Sitting in a beautiful Catholic church sanctuary this morning, I was reminded once again about the non-negotiable, essential, life-or-death need of human beings to create art. It could have been the beautiful, extravagant cover of the copy of the scriptures sitting on the communion table, or the way in which the sanctuary was laid out by the architects in cruciform shape with the altar as the point of focus. It could also have been the eight brilliantly-colored stained glass panels that hovered above the table depicting the story of Creation. All of these details are extravagant. They aren’t necessary. They are superfluous to the gathering of people to worship. And yet, somehow, they aren’t excessive. They are manifestations of our innate human requirement to encounter the beautiful and, by extension, the divine. Song, glass, chalice, wood, color, shape – these things, too, are the spoken Word of God. And somehow these silent, yet pregnant words, become like umbilical cords that channel and ignite the divine spark of life that rests within us all. They are words that create order out of chaos and light out of darkness.
I spent the day yesterday in my youngest daughter’s room. The state of chaos there had reach epic proportions and threatened to unravel the space-time continuum. The moment had come to utter the sacred and time-hallowed command handed down to me by my father and his father before him from time immemorial. “Clean up your room.” But, that command is always easier said than carried out. The situation was beyond my daughter’s capacity to deal with on her own. So, Saturday was spent clearing out corners, drawers, and the dark places underneath the bed, sorting, donating, discarding, cleaning, and organizing. My older daughter was impressed with the outcome, so much so that she asked, “When are we going to do my room?” “Why don’t you go ahead and do it yourself?” I asked. “Because, you won’t be there to tell me to throw things away!” We forget the power of the spoken word.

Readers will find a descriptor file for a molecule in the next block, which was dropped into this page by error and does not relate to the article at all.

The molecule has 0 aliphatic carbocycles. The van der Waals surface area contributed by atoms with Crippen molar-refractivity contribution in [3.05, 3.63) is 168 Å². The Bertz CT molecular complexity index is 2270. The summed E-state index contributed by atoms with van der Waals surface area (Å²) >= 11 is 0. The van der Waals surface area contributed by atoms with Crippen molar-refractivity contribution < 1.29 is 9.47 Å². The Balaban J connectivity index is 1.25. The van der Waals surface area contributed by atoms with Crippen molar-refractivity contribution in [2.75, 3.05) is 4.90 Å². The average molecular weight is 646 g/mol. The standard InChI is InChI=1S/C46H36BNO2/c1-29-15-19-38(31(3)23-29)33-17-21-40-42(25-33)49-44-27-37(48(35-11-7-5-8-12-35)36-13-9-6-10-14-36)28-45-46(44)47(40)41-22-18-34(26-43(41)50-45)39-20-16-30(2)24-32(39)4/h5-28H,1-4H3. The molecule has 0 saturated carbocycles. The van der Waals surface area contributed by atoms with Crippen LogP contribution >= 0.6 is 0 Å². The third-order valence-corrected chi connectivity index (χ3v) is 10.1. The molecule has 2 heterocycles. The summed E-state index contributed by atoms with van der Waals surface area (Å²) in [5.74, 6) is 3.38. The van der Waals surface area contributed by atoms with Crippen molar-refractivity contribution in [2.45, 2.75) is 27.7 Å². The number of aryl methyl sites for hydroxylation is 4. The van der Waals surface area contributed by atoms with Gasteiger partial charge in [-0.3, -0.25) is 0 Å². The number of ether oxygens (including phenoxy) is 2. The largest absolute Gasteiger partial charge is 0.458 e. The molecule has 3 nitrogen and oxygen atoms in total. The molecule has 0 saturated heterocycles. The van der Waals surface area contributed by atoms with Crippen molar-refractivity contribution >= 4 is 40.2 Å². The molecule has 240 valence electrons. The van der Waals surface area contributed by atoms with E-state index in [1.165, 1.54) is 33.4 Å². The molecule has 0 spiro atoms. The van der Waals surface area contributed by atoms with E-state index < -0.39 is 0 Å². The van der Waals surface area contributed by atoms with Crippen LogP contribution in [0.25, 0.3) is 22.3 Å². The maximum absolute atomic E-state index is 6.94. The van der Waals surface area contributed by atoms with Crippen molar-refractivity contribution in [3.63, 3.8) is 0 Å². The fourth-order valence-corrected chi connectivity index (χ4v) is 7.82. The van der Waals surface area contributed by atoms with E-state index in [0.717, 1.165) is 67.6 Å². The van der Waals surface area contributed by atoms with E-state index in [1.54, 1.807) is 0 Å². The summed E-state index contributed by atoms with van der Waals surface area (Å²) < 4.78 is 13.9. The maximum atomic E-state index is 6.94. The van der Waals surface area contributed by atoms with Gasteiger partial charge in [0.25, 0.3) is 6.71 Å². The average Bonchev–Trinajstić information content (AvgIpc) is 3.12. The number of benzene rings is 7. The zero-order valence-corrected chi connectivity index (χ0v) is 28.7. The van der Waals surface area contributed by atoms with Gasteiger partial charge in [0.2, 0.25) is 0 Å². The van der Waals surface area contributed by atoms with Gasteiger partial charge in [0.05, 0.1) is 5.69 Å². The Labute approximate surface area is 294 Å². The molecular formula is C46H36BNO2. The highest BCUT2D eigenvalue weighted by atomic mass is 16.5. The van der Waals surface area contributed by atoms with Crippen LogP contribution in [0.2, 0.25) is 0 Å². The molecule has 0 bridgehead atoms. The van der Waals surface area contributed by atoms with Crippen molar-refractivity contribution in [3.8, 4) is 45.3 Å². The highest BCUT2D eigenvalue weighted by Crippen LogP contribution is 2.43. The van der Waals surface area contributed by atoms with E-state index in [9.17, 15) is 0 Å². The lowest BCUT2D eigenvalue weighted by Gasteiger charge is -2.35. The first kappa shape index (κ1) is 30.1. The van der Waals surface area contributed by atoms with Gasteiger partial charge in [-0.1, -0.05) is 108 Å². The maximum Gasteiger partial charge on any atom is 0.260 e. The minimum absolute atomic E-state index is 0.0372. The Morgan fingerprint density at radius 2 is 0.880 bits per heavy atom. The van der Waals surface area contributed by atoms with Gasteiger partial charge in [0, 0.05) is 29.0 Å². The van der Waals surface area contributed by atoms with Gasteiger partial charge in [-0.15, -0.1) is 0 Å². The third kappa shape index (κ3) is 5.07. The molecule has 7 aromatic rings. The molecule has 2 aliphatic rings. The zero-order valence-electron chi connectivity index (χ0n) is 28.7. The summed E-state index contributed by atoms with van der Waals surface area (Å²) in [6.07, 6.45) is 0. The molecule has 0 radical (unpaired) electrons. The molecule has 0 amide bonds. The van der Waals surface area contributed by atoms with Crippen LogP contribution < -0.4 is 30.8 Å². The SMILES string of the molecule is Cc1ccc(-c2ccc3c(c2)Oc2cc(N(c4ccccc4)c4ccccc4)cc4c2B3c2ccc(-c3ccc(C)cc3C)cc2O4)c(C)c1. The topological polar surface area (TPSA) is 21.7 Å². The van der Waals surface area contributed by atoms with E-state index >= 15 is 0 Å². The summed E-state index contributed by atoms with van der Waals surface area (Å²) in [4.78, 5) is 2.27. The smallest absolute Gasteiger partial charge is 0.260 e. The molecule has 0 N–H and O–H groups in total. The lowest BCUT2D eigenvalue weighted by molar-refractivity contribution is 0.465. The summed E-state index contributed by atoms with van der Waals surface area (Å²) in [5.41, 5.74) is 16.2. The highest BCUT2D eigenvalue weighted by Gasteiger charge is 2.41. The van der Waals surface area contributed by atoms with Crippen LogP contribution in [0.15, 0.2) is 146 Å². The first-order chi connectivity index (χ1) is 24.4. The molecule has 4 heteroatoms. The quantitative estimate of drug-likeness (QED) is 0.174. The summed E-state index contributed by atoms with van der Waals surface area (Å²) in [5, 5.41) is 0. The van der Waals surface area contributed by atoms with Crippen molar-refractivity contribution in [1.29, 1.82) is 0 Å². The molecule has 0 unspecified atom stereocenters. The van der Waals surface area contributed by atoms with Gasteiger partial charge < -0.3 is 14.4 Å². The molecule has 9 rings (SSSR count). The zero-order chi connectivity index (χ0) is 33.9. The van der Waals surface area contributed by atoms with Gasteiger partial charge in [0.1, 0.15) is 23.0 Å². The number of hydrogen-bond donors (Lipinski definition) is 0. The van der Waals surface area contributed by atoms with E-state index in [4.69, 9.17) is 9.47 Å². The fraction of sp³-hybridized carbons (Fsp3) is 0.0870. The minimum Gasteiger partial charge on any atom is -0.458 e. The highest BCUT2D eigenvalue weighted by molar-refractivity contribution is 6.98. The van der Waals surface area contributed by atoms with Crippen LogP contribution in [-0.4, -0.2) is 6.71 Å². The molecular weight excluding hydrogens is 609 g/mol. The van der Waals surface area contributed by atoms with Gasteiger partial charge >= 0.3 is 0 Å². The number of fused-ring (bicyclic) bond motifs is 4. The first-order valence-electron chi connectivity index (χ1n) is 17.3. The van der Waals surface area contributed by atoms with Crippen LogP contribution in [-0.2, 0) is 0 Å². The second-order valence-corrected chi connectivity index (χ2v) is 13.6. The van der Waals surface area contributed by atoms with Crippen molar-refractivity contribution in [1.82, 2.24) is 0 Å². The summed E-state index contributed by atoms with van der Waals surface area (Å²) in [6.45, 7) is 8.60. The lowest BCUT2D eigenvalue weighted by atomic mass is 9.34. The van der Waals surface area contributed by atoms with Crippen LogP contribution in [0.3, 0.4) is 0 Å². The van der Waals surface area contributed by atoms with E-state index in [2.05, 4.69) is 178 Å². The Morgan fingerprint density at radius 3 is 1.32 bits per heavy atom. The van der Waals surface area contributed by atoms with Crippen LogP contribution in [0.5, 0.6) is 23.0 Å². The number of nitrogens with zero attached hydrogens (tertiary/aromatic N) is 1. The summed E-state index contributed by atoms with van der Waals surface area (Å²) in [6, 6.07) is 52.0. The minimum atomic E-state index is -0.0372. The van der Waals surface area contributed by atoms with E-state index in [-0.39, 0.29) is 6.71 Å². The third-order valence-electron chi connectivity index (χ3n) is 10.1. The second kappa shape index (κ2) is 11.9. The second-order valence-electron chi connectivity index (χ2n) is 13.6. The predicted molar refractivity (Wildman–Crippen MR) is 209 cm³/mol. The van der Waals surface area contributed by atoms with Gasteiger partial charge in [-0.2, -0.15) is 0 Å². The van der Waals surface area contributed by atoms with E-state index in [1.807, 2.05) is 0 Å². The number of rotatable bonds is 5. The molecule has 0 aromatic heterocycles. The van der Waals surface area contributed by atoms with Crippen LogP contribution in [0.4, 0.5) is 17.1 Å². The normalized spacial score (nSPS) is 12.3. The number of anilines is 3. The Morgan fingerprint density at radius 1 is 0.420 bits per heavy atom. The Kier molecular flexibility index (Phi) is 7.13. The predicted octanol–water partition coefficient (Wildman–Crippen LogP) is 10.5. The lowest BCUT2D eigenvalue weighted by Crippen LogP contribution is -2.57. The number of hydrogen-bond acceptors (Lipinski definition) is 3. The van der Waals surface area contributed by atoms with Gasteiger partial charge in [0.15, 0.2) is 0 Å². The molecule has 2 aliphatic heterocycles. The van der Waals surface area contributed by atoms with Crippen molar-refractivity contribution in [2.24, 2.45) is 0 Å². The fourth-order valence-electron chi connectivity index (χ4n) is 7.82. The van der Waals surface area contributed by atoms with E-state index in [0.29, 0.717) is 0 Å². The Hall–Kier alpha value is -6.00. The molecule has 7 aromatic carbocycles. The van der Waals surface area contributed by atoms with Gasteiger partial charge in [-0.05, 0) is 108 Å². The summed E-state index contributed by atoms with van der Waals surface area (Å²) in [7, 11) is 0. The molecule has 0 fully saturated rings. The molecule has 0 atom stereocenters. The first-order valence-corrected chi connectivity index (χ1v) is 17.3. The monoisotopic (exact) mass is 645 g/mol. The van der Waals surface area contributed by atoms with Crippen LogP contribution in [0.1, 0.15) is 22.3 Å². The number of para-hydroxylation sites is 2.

That is what I love about the first Creation story. It is the reminder of God’s ongoing creative work of pushing back chaos so that order and light can exist. And you and I live in the midst of that ongoing creative work. We hear God’s life-giving words spoken into the world, commanding that the things that are decaying, broken, and corrupted be discarded so that life may have room to breathe. But we don’t merely have existence. We have life! We have color, and music, and hummingbirds, and the smell of freshly ground coffee, and topiaries shaped like dinosaurs, and Joss Whedon’s Firefly, and Bach, and bedrooms put in order again, and ice cream, and used bookstores. These things are God’s spoken word, and no less are you and I. And as such they—we—point to something beyond ourselves, namely, to the beauty that is in God, the life that is in the resurrected Christ, and the sacredness that is this Creation. Let us not, then, disrespect anyone nor anything on this wonder-filled, though deeply-fractured, place. No one is superfluous. Nothing is excessive or expendable.
For this is God’s spoken world.